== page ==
Abstract: A 6-year-old male child presented with a discharging sinus on the left cheek 3 cm lateral to left oral commissure in our outpatient department. A provisional diagnosis of parotid fistula was considered. CT sinogram ruled out this diagnosis. Histopathology after excision showed it to be the first branchial cleft sinus.After extensive literature search, we found that this sinus was present at an abnormal location. The site of the sinus was out of the triangle described by Triglia where most of the first branchial cleft sinuses are located, hitherto unreported in world medical literature. Keywords: First branchial cleft sinus; Triangle of Triglia Introduction Otorhinolaryngologists commonly diagnose branchial cleft anamolies. Most of these anamolies are present in second branchial cleft. First branchial cleft anamolies form less than eight percent of these . Due to rare presentation of first cleft anamolies, the diagnosis is generally delayed and treatment inappropriate . The abnormal closure of ectodermal portion of the first branchial cleft is the reason for the formation of sinus, fistula or cysts in the neck. The locations of these anamolies are the most important key point in the diagnosis of these lesions. Most of these anamolies are present in the triangle described by Triglia . We are hereby describing a case of first branchial sinus present outside this above described triangle, thus mimicking a congenital parotid fistula. This is a unique case reported for the first time at this site in English medical literature.
Case Report: A 6-year-old boy presented with a discharging pit in the left cheek since birth. There was no history of swelling, pain or any prior surgical intervention in that area. On examination, a cutaneous pit was seen 3 cm lateral to the left oral commissure (Figure 1). Clear watery discharge could be expressed from the opening. Surrounding skin was normal in colour. No other abnormality was detected in oral cavity, oropharynx and ear examination. Facial nerve function was normal. CT sinogram revealed the presence of a blind-ended contrast filled sinus of 4.3 mm caliber and 3.7 cm length extending superomedially in subcutaneous plane with terminal pooling of contrast lateral to ipsilateral masseter muscle. No communication with the parotid gland was seen. (Figure 2) Based on the clinical examination and CT findings the diagnosis of parotid fistula was ruled out. After taking written informed consent patient underwent a complete surgical excision of the sinus tract under general anaesthesia. Parotid tissue and facial nerve did not need any dissection. The postoperative period was uneventful. Histopathology report of the excised sinus was suggestive of an inflamed branchial sinus partially lined by pseudostratified ciliated columnar epithelium and partly by squamous epithelium with wall showing presence of chronic inflammation. Postoperative period was uneventful with no untoward complication or recurrence reported until date.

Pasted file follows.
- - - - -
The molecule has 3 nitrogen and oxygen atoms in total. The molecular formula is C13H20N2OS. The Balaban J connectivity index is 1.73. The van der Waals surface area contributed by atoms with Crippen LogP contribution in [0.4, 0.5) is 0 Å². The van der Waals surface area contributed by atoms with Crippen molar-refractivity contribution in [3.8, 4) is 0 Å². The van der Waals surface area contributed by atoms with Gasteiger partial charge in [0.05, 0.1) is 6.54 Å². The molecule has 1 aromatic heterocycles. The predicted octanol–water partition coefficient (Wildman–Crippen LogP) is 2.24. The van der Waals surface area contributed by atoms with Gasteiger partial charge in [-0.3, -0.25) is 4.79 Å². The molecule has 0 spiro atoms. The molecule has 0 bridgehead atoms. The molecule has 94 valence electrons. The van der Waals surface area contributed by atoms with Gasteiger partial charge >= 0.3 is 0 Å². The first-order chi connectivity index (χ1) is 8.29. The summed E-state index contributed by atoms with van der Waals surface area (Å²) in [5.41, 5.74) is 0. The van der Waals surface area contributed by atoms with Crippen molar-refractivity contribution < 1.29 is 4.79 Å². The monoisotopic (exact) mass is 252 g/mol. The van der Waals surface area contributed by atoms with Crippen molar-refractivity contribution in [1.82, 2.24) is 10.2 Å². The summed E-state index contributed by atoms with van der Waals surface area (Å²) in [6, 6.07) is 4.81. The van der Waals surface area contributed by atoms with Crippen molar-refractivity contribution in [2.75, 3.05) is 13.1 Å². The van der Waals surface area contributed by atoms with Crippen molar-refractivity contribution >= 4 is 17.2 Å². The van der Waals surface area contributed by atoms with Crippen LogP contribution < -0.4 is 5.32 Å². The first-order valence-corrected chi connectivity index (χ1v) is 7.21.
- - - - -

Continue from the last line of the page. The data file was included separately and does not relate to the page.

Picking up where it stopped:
Discussion: First branchial arch anomalies have previously been sub-classified as aplasia, atresia, stenosis and duplication. Our case was a duplication anomaly. Typically, duplication anomalies demonstrate a normally developed external auditory canal along with a sinus tract extending from the external auditory canal to the skin of face or neck.
First branchial arch anomalies are often located close to the parotid gland, especially the superficial lobe that overlies the lesion. Its relationship with facial nerve is variable. The tract may run superficial to, deep to or in between the branches of the facial nerve. It is generally accepted that optimal treatment of these lesions is surgical with complete excision of the tract. In our case, the CT sinogram did not show any communication with parotid or facial nerve and hence these structures were not explored. This case posed a diagnostic dilemma due to its similarity to congenital parotid fistula [4,5], which itself is a very rare entity.
However, CT sinogram in our case showed no communication with parotid or any other salivary gland and there were no associated salivary cysts hence this diagnosis was ruled out. In a retrospective review of 39 cases by Triglia, it was observed that all patients’ cutaneous defects occurred within a triangle. The apex of the triangle was located at the external auditory meatus and its base as a line between the tip of the chin and middle of the hyoid bone. Its two-remainder sides curving from the external auditory meatus to the tip of the chin along the body of the mandible and from the greater cornu of the hyoid bone.3 In the present case, the cutaneous defect was present outside this triangle and first of this kind of case reported in medical literature. Most common complications after such excisions include infection, damage to the facial nerve and lower cranial nerves. Recurrence rates vary from 3% in primary cases to 20% in revision cases . However, patient is fine after 2 years of surgery without any recurrence and is on regular follow up. To conclude, we recommend keeping first branchial cleft anamoly to be considered in differential diagnosis at the location of cheek also. CT sonogram is very useful investigation in these cases.